6. Prepare your resume carefully.

There are several formats for writing your resume. Regardless of which one you choose, remember that grad schools' admissions committees look carefully at your resume. Start documenting all your activities and achievements. Keep a copy of your best papers. Prepare a portfolio of your undergraduate career. Every piece of information counts.  This step can become the basis for your application statement. Having done your self-assessment and written your resume will help you set clear goals for graduate study and communicate them in a coherent and impressive fashion to the admissions committee.


1. The General Test--A Description

The General Test is composed of 7 sections, lasting 30 minutes each, bearing on verbal, quantitative, and analytical questions. Each section has a possible score of 800. According to the GRE 1997-98 Guide to the Use of Scores, the average verbal score is 480, the average quantitative score is 560, and the average analytical score is 560. A student applying at a competitive graduate school usually has a score of 1200 to 1300 for two out of the three sections. A 1400 score for two out of the three sections is an excellent score. The paper test costs $96. Fee waivers are available, check the GRE Web site. The paper test is offered twice during the academic year. Many students still take it. The computer-adaptive test is the version that more and more students are opting to take. It is offered on demand, although you may not take it during the last week of the month. The advantage of this test is that it tailors the questions to your ability level. Consequently, there are fewer questions that are either too easy or too difficult for you. But you cannot go back and change your answers once you have entered them. Also, you know your scores immediately after taking the test. In the future, this is probably going to become the most commonly used method of taking the GRE.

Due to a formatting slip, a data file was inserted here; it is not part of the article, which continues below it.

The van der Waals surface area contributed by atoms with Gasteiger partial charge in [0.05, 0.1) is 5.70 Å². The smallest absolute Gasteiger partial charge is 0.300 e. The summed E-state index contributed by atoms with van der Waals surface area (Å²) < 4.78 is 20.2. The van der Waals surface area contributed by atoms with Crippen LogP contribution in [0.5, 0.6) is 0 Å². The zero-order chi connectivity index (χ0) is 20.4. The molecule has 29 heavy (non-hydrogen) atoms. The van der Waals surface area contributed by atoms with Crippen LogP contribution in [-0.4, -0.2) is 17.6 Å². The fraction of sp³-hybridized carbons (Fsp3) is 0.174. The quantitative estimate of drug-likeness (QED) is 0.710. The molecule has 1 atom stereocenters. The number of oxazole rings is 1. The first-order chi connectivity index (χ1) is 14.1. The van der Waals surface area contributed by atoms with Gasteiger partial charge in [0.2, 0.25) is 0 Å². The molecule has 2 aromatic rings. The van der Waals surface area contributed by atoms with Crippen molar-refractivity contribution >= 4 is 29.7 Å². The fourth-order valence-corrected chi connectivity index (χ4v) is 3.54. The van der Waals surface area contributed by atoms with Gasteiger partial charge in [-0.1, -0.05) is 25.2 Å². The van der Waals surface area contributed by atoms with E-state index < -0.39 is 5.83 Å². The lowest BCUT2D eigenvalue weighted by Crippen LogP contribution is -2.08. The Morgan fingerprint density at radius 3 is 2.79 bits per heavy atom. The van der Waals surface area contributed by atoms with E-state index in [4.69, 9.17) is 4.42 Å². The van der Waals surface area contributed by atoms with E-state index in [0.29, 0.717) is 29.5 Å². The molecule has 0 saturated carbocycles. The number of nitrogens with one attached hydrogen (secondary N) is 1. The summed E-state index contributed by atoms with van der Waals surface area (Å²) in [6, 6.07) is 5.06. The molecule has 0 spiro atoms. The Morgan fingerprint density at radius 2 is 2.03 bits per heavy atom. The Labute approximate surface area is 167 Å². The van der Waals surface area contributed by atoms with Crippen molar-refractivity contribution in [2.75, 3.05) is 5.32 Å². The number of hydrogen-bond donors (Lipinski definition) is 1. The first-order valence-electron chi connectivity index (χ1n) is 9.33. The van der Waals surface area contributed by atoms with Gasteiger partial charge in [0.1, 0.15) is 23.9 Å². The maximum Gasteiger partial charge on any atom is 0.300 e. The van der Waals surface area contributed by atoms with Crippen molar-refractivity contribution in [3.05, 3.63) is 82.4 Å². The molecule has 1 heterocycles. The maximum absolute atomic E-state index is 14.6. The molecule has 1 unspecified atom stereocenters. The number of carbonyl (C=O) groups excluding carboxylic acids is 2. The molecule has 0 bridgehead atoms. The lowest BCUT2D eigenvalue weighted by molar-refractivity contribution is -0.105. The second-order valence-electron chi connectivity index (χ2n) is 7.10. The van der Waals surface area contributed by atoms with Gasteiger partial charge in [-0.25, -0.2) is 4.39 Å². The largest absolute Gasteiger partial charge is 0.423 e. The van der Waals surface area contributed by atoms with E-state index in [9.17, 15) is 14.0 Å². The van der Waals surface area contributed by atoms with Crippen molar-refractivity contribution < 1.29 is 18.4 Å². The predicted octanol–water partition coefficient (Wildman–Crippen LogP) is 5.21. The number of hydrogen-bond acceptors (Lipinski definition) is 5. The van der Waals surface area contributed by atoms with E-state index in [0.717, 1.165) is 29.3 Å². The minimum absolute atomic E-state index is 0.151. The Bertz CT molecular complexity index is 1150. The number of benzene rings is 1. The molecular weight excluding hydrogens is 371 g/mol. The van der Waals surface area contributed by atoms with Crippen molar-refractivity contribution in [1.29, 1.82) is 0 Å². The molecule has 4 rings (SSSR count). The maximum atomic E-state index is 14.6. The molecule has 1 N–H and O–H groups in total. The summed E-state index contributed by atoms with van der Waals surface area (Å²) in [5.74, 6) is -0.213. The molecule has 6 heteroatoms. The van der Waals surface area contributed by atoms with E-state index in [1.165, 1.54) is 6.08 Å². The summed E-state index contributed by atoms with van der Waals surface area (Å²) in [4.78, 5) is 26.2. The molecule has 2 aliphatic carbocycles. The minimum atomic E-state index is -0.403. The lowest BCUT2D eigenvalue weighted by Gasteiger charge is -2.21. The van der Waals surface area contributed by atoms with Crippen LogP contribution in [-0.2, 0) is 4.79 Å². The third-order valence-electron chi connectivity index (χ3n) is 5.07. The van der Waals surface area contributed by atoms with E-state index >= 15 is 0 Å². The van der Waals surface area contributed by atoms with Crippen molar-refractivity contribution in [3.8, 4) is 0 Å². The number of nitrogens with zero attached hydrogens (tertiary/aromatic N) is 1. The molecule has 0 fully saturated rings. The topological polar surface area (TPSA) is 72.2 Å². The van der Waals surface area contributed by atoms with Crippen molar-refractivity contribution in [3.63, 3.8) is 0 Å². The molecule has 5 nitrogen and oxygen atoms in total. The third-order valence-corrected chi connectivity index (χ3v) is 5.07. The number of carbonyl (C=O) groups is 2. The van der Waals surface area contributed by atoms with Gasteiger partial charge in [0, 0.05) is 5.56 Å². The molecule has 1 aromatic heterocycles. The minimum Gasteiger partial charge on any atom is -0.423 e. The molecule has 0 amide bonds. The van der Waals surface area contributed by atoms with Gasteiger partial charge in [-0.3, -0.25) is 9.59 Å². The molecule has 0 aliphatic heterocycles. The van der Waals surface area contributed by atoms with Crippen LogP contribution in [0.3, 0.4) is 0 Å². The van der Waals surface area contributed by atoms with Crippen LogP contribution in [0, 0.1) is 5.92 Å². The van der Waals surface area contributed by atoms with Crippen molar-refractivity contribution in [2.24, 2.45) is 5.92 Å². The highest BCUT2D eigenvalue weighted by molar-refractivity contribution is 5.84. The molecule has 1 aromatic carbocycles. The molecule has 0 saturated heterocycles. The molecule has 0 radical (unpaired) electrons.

GRE Subject Tests: You need not worry about these tests. Fewer and fewer graduate school admissions committees require that you take the GRE History subject test, although it is still administered twice a year. The Political Science subject test has been discontinued.


2. General Strategy

Records indicate that our students do extremely well on the analytical part, and that they obtain above average on the verbal part of the exam. All the reading that you've done in your life will now pay off. A careful preparation can boost your score by several points on the verbal. Vocabulary words, analogies, reading comprehension, are particularly important. Regarding the quantitative score, (which among our students tends to be lower), we recommend that you take or audit a refresher math course during the fall of your senior year to enhance your score. You should not take the test with the expectation that you'll retake it. For one thing, you have to wait 60 days before retaking the computer-adaptive test. Also, taking the test is expensive. And now, with CD-ROM technology and review courses available, you can take practice tests and come to the real test fully prepared.